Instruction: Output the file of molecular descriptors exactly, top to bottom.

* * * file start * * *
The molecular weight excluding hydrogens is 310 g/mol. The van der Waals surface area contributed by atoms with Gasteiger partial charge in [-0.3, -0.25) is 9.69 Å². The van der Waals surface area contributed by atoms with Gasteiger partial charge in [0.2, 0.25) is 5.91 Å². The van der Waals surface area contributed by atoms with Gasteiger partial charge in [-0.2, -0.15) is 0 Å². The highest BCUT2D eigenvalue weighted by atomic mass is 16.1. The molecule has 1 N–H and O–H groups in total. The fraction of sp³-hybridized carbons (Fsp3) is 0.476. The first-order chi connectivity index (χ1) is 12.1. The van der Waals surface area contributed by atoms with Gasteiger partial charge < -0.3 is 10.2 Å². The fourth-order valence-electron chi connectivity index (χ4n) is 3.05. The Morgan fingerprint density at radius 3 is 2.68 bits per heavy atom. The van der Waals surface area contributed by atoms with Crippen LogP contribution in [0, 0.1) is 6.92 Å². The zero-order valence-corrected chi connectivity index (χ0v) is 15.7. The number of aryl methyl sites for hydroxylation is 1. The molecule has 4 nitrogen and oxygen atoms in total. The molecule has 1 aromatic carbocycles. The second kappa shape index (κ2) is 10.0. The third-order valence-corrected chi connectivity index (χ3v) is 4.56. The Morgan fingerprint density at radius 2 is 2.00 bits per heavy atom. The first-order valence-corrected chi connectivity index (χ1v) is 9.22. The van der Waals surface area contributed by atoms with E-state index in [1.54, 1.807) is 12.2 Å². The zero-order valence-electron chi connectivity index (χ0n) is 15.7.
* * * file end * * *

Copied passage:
The molecular weight excluding hydrogens is 310 g/mol. The van der Waals surface area contributed by atoms with Gasteiger partial charge in [-0.3, -0.25) is 9.69 Å². The van der Waals surface area contributed by atoms with Gasteiger partial charge in [0.2, 0.25) is 5.91 Å². The van der Waals surface area contributed by atoms with Gasteiger partial charge in [-0.2, -0.15) is 0 Å². The highest BCUT2D eigenvalue weighted by atomic mass is 16.1. The molecule has 1 N–H and O–H groups in total. The fraction of sp³-hybridized carbons (Fsp3) is 0.476. The first-order chi connectivity index (χ1) is 12.1. The van der Waals surface area contributed by atoms with Gasteiger partial charge < -0.3 is 10.2 Å². The fourth-order valence-electron chi connectivity index (χ4n) is 3.05. The Morgan fingerprint density at radius 3 is 2.68 bits per heavy atom. The van der Waals surface area contributed by atoms with Crippen LogP contribution in [0, 0.1) is 6.92 Å². The zero-order valence-corrected chi connectivity index (χ0v) is 15.7. The number of aryl methyl sites for hydroxylation is 1. The molecule has 4 nitrogen and oxygen atoms in total. The molecule has 1 aromatic carbocycles. The second kappa shape index (κ2) is 10.0. The third-order valence-corrected chi connectivity index (χ3v) is 4.56. The Morgan fingerprint density at radius 2 is 2.00 bits per heavy atom. The first-order valence-corrected chi connectivity index (χ1v) is 9.22. The van der Waals surface area contributed by atoms with E-state index in [1.54, 1.807) is 12.2 Å². The zero-order valence-electron chi connectivity index (χ0n) is 15.7.